Wild Card: We’ll find out if there are, again, too many voices in the “Monday Night Football” booth this year.  

Key Behind-The-Scenes Players: Showrunner Phil Dean was named producer of “Monday Night Football” in April, becoming just the seventh producer in the show’s 51-year history. Steve Ackels becomes the show’s new senior coordinating producer. He adds “Monday Night Football” to his college football duties.

FOX SPORTS: Fox is an NFL powerhouse, controlling the NFC game package. The network’s late Sunday afternoon game window has ranked as the No. 1 TV show for 11 straight years. “Fox NFL Sunday” has ranked as the No. 1 pregame show in its time slot for 26 years. 

Fox also has “Thursday Night Football,” making it the only NFL TV partner with two separate game packages.

Fox Game Teams: Play-by-play announcer, color analyst Joe Buck, Troy Aikman, sideline reporter Erin Andrews and rules analyst Mike Pereira return as No. 1 team. 

This will be Buck and Aikman’s 19th year together in the booth, making them the longest-tenured NFL game duo on the air. But Fox yanked Thom Brennaman off his NFL game duties after he was caught on a hot mic saying an anti-gay slur on the air during a Cincinnati Reds game. The network also recruited newcomers Adam Amin and Jonathan Vilma from ESPN:

  1. Play-by-Play: Joe Buck / Game Analyst: Troy Aikman / Sideline Reporter: Erin Andrews / Rules Analyst: Mike Pereira (Sundays)
  2. PxP: Joe Buck / Analyst: Troy Aikman / SR: Kristinia Pink/ RA: Mike Pereira (“Thursday Night Football”)
  3. PxP: Kevin Burkhardt / Analyst: Daryl Johnston / SR: Pam Oliver (Sundays)
  4. PxP Adam Amin / Analyst: Mark Schlereth / SR: Lindsay Czarniak (Sundays)
  5. PxP: Kenny Albert / Analyst: Jonathan Vilma / SR: Shannon Spake (Sundays)
  6. PxP: Kevin Kugler / Game Analyst: Chris Spielman / SR: Laura Okmin (Sundays)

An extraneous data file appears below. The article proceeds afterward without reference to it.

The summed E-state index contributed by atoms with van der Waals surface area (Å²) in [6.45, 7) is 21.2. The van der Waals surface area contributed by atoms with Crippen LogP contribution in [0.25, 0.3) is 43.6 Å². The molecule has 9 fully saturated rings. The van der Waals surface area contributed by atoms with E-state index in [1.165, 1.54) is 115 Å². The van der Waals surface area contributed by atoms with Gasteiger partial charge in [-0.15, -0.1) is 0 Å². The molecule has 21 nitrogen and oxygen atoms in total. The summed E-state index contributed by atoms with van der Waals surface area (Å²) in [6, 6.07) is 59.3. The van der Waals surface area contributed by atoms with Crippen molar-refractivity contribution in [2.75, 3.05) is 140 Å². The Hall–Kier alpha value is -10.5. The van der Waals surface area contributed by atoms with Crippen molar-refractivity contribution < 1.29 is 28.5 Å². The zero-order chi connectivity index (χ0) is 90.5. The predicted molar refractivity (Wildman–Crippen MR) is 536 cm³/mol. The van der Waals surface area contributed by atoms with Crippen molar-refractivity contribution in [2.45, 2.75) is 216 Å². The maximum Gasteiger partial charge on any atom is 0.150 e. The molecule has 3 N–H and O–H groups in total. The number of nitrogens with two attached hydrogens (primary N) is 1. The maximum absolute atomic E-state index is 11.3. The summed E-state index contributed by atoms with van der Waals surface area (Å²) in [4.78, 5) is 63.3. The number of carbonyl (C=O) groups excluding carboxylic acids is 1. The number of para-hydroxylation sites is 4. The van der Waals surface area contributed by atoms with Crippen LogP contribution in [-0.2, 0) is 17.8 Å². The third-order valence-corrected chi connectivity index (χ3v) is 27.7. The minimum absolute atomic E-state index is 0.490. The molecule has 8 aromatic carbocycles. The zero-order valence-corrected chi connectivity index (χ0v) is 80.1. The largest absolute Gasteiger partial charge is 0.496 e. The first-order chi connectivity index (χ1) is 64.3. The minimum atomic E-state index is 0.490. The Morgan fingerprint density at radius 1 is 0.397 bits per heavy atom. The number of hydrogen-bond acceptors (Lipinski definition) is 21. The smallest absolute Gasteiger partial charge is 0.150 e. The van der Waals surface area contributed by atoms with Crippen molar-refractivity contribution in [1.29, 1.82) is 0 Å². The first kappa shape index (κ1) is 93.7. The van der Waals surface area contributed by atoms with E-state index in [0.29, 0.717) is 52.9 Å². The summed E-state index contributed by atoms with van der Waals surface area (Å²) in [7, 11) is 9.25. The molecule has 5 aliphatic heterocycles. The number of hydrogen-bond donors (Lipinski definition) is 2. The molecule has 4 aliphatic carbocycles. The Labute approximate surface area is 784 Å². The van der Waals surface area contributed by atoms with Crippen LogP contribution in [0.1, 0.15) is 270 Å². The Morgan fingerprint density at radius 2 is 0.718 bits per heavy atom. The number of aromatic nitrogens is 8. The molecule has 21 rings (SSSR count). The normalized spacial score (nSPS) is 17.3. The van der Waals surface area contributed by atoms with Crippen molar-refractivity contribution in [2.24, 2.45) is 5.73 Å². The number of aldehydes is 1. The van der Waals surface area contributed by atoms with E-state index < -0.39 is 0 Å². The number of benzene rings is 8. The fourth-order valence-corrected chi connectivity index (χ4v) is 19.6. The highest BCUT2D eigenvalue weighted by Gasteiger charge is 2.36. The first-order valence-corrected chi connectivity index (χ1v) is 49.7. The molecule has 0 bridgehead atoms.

7. PxP: Chris Myers /  Analysts: Greg Jennings-Brock Huard / SR: Jennifer Hale (Sundays)

Additional Play-by-Play Announcers: Tim Brando, Dick Stockton, Joe Davis, and Brandon Gaudin. 

Additional Game Analysts: Brady Quinn, Matt Millen and Robert Smith. 

Additional Sideline Reporters: Megan Olivi, Sarah Kustok, Sara Walsh.

Fox Deportes:

  1. Play-by-Play: Adrian Garcia Marquez / Game Analyst: Rolando Cantu/ Sideline Reporter: Jaime Motta

Fox NFL Pregame Shows: The entire cast of the top-rated “Fox NFL Sunday” is back. 

Terry Bradshaw and Curt Menefee will co-host. Howie Long, Michael Strahan and Jimmy Johnson return as analysts —the 77-year old Johnson will work remotely. Jay Glazer will be back too as an NFL Insider.

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Airing an hour before “Fox NFL Sunday,” Charissa Thompson again hosts “Fox NFL Kickoff” at 11 a.m. ET with Michael Vick, Tony Gonzalez, Dave Wannstedt, Colin Cowherd and Cooper Manning.

The “Fox NFL Thursday” pregame show, meanwhile, will co-star Bradshaw, Menefee and Gonzalez, with Strahan, Long and Glazer chipping in remotely.  

Wild Card: It will be interesting to track the rating impact from Tom Brady’s move to the NFC with the Tampa Bay Buccaneers. Fox will air as many Brady games as possible, starting with his Week 1 matchup against Drew Brees and the New Orleans Saints Sep. 13 (4:25 p.m. ET). Fox will also show Brady’s Bucs on “Thursday Night Football” in Week 5 vs. the Chicago Bears, then vs. Aaron Rodgers and the Green Bay Packers in the late Sunday afternoon game window of Week 6.

Key Behind-The-Scenes Player: Brad Zager, executive producer and executive vice president/head of production & operations. Zager has been growing in power since taking over live event production and pre and post-game shows from John Entz in early 2019. He reports directly to Mark Silverman, president of National Networks.

CBS SPORTS: CBS controls the AFC game package. The network’s late Sunday afternoon game window is one of the most-watched shows on TV. The Tiffany Network is set to televise Super Bowl LV from Tampa on Feb. 7, 2021.

CBS Game Teams: CBS was at the center of the biggest off-season drama as ESPN tried to pry Romo away from the network’s No. 1 announce team with Jim Nantz and Tracy Wolfson. But Romo re-upped with CBS in a deal that will pay him an estimated $17 million a year

With the Romo sweepstakes finally over, CBS recruited Charles Davis from Fox to serve as its No. 2 game analyst, succeeding Dan Fouts. CBS also created two new broadcast teams, pairing Kevin Harlan with Trent Green and Melanie Collins and Greg Gumbel with Rich Gannon:

  1. PxP: Jim Nantz / Game Analyst: Tony Romo / Sideline Reporter: Tracy Wolfson
  2. PxP: Ian Eagle / Analyst: Charles Davis / SR: Evan Washburn
  3. PxP: Kevin Harlan / Analyst: Trent Green / SR: Melanie Collins
  4. PxP: Greg Gumbel / Analyst: Rich Gannon
  5. PxP: Andrew Catalon / Analyst: James Lofton
  6. PxP: Spero Dedes / Analyst: Adam Archuleta
  7. PxP: Tom McCarthy / Analyst: Jay Feely
  8. PxP: Beth Mowins / Analyst: Tiki Barber.